With the growth of his restaurant operations, Kowalski has brought on chefAustin Fry to serve as culinary director for both Freedmen’s and Texas 46, along with future culinary adventures. Fry, whose resume includes serving as executive chef and general manager at La Condesa in 2009, has spent much of the past eight years living in Asia, where he worked as executive chef at Blue Smoke in Hong Kong, among others.


Austin360 Dining Guide: The best barbecue in Central Texas

From the archives (May 2014): The best barbecue in Austin

La Barbecue closing its trailer and moving into Quickie Pickie on East Cesar Chavez Street

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One of Austin’s best barbecue operators is finally getting some air conditioning to go with its smoked meats. La Barbecue will move into the Quickie Pickie at 2027 E Cesar Chavez St. and open for business there on August 2. The menu will feature the same roster of barbecue currently sold at the trailer, which will close following service on July 30.


Quickie Pickie will continue to serve sodas, water, beer, wine, etc. to customers, but La Barbecue, which will have a sign under QP’s, will handle all of the food operations. The brick-and-mortar version of the barbecue joint founded by LeAnn Mueller in 2012 will keep the same hours, 11 a.m. to 6 p.m. Wednesday-Sunday, with plans to eventually add Tuesday hours, and offer indoor and outdoor seating.

The La Barbecue trailer opened in 2012 in South Austin and moved to its current East Austin lot in 2015. For more on LeAnn Mueller, including her family background and history as a professional photographer, check out Daniel Vaughn’s comprehensive interview with her from 2015 on


Austin360 Dining Guide: The best barbecue in Central Texas

From the archives (May 2014): The best barbecue in Austin

Nubian Queen Lola’s Cajun Soul Food Cafe has closed

Lola Stephens-Bell appears to have closed her Nubian Queen Lola’s Cajun Soul Food Cafe at 1815 Rosewood Ave. The space, which looks to be cleared out inside, has sat dormant for weeks. Calls to the restaurant were met with a recording that lists a new phone number in Taylor.

Netspend President Chuck Harris chats with Lola Stephens-Bell, the owner of Nubian Queen Lola’s Cajun Soul Food Cafe, during Netspend’s Community Connect event in December. (Dan Zehr AMERICAN-STATESMAN)

Stephens-Bell, who opened the restaurant in 2004, has long served as a vocal advocate for the homeless during her tenure at the East Austin restaurant, giving out free meals several days a week and even taking to the radio airwaves to spread the gospel of charity and kindness. Tyson Foods donated a bus and a year’s worth of chicken to Stephens-Bell in 2016 to aide in her efforts to fight hunger in the Austin area, and Stephens-Bell’s generosity was repaid in 2011, when members of various churches and philanthropists joined to help the Lake Charles, La. native renovate her small building.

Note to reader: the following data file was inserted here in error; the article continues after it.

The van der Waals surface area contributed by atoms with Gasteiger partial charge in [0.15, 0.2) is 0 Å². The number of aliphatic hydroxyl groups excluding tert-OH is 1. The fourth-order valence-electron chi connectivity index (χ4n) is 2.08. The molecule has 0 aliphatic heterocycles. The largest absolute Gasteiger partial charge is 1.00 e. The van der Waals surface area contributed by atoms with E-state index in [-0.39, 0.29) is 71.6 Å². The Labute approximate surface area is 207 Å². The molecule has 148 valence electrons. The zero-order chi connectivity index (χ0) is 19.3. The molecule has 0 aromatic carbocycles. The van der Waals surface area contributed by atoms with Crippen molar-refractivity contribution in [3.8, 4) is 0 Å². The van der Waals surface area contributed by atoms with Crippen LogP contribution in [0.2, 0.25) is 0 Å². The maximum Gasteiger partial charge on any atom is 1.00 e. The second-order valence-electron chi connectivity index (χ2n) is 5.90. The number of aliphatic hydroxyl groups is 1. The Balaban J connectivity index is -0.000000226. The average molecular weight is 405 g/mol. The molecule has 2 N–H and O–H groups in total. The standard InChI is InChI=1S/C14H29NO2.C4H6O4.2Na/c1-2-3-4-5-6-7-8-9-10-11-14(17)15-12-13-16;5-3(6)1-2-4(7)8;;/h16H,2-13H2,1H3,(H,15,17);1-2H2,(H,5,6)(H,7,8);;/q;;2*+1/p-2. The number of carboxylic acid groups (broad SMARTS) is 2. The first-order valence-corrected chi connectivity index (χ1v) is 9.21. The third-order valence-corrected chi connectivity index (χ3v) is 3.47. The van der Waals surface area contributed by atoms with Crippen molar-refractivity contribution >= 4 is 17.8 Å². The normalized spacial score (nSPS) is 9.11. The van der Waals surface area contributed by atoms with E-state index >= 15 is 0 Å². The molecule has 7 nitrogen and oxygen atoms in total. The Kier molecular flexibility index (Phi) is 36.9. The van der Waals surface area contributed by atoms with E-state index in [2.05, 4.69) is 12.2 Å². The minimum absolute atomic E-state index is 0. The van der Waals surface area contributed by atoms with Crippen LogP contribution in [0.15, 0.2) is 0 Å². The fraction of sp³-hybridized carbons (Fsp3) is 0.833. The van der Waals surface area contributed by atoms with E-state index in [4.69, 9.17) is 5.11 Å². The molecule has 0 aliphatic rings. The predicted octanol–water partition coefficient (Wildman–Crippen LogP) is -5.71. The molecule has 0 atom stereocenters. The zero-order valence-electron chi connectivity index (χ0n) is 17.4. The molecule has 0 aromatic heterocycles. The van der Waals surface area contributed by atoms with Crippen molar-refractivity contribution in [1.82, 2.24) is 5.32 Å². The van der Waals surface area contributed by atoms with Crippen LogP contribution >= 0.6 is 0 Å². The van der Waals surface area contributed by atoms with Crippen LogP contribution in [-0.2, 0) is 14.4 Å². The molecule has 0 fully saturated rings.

We’ll have more details on any potential plans Stephens-Bell has, as they become available.


Mediterranean restaurant Mezze Me opens at Triangle Friday

(Credit: Ashlyn Allison)

Fast-casual Mediterranean concept Mezze Me opens at 4700 Guadalupe St. Suite 9 in the Triangle on Friday. The restaurant from Moody Ugur, a native of Turkey, will source from area farmers and producers to create a menu of customizable bowls that use pita, spring mix, brown rice with quinoa or basmati rice. Diners then choose beef and lamb doner, chicken doner, braised lamb, kofta balls or falafel and can top their dishes with a selection of Mediterranean mezze (appetizers) such as red pepper hummus, zucchini yogurt with dill and walnut, and spicy tabouli. Bowls cost less than $10.

“It’s been a longtime goal of mine to open a Mediterranean restaurant, and Austin is the perfect city and community,” said Ugur, who graduated from college in Austin before operating two restaurants in Instanbul. “Though we have an abundant amount of restaurants, an authentic, quick-casual Mediterranean restaurant was lacking. I’m very excited to be back in Austin serving the food I grew up on.”

Mezze Me is open from 11 a.m. to 9 p.m. Monday through Saturday.

The Halal Guys will open first Austin restaurant on the Drag July 15

Mediterranean restaurant The Halal Guys will have the grand opening of its Austin location at 2915 Guadalupe St. on July 15. The restaurant intends to have some soft open hours next week in advance of the official opening. The restaurant is the second franchise from an ownership group that owns the 10111 Louetta Road location in Houston. The restaurant that specializes in gyros and falafel first opened as a street cart just south of Central Park in 1990.